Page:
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Polls

How to redesign the airplane for the modern traveler

By admin   7 January 2010 9:00am Europe/London

If we’ve settled one travel-related debate recently, it was this: the modern traveler overwhelmingly prefers window seats.

window_aisle_smIn a poll on the Lonely Planet Facebook page, 888 people jumped at the chance to state their airplane seating preference, and it wasn’t even close: 63% of responders preferred window seats. Lonely Planet founders Tony and Maureen Wheeler are in the majority as they both prefer window seats, which presumably makes it rather difficult for them to sit together on flights. Only one person stood up to defend the indefensible middle seat, but only because they like to sit next to their spouse who prefers the window seat.

63% of travelers polled prefer window seats, yet commercial airlines are fitted to have only 33-39% window seats, in direct opposition to consumer demand. Given the low supply to high demand ratio, airlines looking for yet another way to wring additional money out of travelers could conceivably consider charging higher prices for window seats. [Author update: Since this post was first written, airlines have started charging for both window and aisle seats. I'll try to keep my mouth shut the next time I have a potentially evil idea.] A better solution would be to give customers what they want and make flying a more enjoyable experience for everyone, but in order to do this the airplane itself will have to be redesigned to allow for additional window seats. How could this be accomplished?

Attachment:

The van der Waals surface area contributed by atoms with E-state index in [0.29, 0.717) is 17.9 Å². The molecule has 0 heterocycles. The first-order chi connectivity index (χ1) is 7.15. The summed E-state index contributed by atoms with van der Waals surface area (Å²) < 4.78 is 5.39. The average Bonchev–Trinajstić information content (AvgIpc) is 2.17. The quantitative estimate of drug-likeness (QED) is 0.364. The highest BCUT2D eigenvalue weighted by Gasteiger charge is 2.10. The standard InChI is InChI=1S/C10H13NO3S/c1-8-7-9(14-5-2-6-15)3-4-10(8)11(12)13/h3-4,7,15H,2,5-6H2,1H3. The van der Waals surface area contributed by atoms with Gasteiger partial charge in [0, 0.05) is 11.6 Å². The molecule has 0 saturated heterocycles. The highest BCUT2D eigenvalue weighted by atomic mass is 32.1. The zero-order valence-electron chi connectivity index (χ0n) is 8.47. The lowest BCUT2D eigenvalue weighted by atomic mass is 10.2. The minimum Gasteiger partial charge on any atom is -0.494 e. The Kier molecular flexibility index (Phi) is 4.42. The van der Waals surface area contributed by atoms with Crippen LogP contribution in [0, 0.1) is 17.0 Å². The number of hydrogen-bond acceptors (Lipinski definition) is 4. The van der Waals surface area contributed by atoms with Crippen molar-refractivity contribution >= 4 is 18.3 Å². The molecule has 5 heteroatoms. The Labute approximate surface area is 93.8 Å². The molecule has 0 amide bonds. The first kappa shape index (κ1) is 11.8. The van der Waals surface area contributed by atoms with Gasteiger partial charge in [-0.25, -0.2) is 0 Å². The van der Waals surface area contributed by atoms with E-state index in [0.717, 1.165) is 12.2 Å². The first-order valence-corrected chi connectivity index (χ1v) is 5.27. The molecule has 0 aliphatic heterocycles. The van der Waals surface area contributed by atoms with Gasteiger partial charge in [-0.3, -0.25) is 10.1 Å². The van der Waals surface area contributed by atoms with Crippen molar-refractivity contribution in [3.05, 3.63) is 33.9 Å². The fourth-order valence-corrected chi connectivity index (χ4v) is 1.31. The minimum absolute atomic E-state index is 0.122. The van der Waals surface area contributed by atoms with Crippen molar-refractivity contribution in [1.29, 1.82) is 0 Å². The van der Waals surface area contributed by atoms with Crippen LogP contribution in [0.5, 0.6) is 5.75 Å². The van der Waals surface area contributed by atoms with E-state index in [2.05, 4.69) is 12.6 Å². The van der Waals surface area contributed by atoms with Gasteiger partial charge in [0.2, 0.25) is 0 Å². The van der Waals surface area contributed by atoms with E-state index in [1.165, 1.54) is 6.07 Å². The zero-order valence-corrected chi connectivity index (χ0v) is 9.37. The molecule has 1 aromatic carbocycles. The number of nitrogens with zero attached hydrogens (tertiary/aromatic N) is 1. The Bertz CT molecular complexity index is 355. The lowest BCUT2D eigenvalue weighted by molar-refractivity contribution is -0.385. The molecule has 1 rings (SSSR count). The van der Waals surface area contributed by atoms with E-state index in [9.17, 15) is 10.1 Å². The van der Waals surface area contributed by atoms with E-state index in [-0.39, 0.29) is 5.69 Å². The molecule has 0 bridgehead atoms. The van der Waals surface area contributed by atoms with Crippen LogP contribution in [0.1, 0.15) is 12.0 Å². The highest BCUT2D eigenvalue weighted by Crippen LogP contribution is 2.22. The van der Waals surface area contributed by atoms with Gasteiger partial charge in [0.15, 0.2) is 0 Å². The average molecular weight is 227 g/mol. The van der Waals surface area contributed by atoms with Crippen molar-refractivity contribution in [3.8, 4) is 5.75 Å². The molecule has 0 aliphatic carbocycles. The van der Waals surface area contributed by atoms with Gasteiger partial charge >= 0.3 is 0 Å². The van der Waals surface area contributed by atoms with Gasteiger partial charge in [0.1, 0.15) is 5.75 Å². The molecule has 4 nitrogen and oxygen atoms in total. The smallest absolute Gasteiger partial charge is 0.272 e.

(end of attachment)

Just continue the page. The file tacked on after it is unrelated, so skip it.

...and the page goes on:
Solution #1: The Donut Jet concept aircraft

One method of increasing the number of window seats per airplane is to increase the surface-to-volume ratio of the aircraft to provide more window room along the fuselage. To maintain the proportions of a standard passenger jet, a donut-shaped design could achieve this goal.

doughnut_jetArtist’s rendering of the Donut Jet in flight


Seating chart for the Donut Jet, showing lack of middle seat

Upsides:
1.
Corrects the window to aisle ratio to match consumer demand.
2.
The dreaded middle seat will cease to exist.
3.
The windows looking out on ‘the hole’ won’t have the best view, but they will please the indecisive and provide the benefits of both window and aisle seats as well as some independence for solo travelers.

Downsides:
1.
Roughly as aerodynamic as a bread pudding and might have an annoying tendency to spin like a frisbee, but let’s hope engineers will be able to make this work.

Solution #2: The glass-bottom airplane

This is an elegant ‘outside-the-box’ solution to the window vs. aisle problem: everyone gets a window, it just happens to be on the floor. This could be done with a simple retrofit of current commercial airplanes: put the cargo upstairs, put the passengers downstairs, replace the metal hull with clear plastic.

glassbottomplane
‘This is your captain speaking: out the bottom of the aircraft you’ll see the Golden Gate Bridge.’

Upsides:
1.
Breathtaking vistas on every flight.
2. In-flight bird watching.

Downsides:
1.
Smudging: good luck keeping that bottom window clean.
2. Extreme vertigo and inevitable screaming/sobbing at each landing.

This is just the tip of the iceberg when it comes to desirable redesigns of the modern aircraft and doesn’t address other known problems, such as inefficient boarding procedures, leg room, sleeping comfort, and overhead bin design. How would you redesign the airplane to make it more traveler-friendly?


Andy Murdock is Lonely Planet’s US Digital Editor and prefers the window.